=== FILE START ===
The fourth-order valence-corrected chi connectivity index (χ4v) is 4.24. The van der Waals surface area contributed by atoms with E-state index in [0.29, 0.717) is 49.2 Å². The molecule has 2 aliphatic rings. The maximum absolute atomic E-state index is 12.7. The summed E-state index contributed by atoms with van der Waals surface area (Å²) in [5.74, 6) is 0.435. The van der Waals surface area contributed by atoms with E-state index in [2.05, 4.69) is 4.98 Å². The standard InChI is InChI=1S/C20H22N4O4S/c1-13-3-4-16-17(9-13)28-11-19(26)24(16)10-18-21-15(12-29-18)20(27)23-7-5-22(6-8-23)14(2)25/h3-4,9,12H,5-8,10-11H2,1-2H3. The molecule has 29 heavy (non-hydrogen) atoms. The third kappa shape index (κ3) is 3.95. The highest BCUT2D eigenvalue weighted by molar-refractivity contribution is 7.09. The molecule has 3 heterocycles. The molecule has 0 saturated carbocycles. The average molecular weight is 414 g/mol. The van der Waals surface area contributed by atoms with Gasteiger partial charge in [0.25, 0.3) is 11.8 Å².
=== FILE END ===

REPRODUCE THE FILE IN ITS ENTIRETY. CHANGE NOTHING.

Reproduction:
The fourth-order valence-corrected chi connectivity index (χ4v) is 4.24. The van der Waals surface area contributed by atoms with E-state index in [0.29, 0.717) is 49.2 Å². The molecule has 2 aliphatic rings. The maximum absolute atomic E-state index is 12.7. The summed E-state index contributed by atoms with van der Waals surface area (Å²) in [5.74, 6) is 0.435. The van der Waals surface area contributed by atoms with E-state index in [2.05, 4.69) is 4.98 Å². The standard InChI is InChI=1S/C20H22N4O4S/c1-13-3-4-16-17(9-13)28-11-19(26)24(16)10-18-21-15(12-29-18)20(27)23-7-5-22(6-8-23)14(2)25/h3-4,9,12H,5-8,10-11H2,1-2H3. The molecule has 29 heavy (non-hydrogen) atoms. The third kappa shape index (κ3) is 3.95. The highest BCUT2D eigenvalue weighted by molar-refractivity contribution is 7.09. The molecule has 3 heterocycles. The molecule has 0 saturated carbocycles. The average molecular weight is 414 g/mol. The van der Waals surface area contributed by atoms with Gasteiger partial charge in [0.25, 0.3) is 11.8 Å².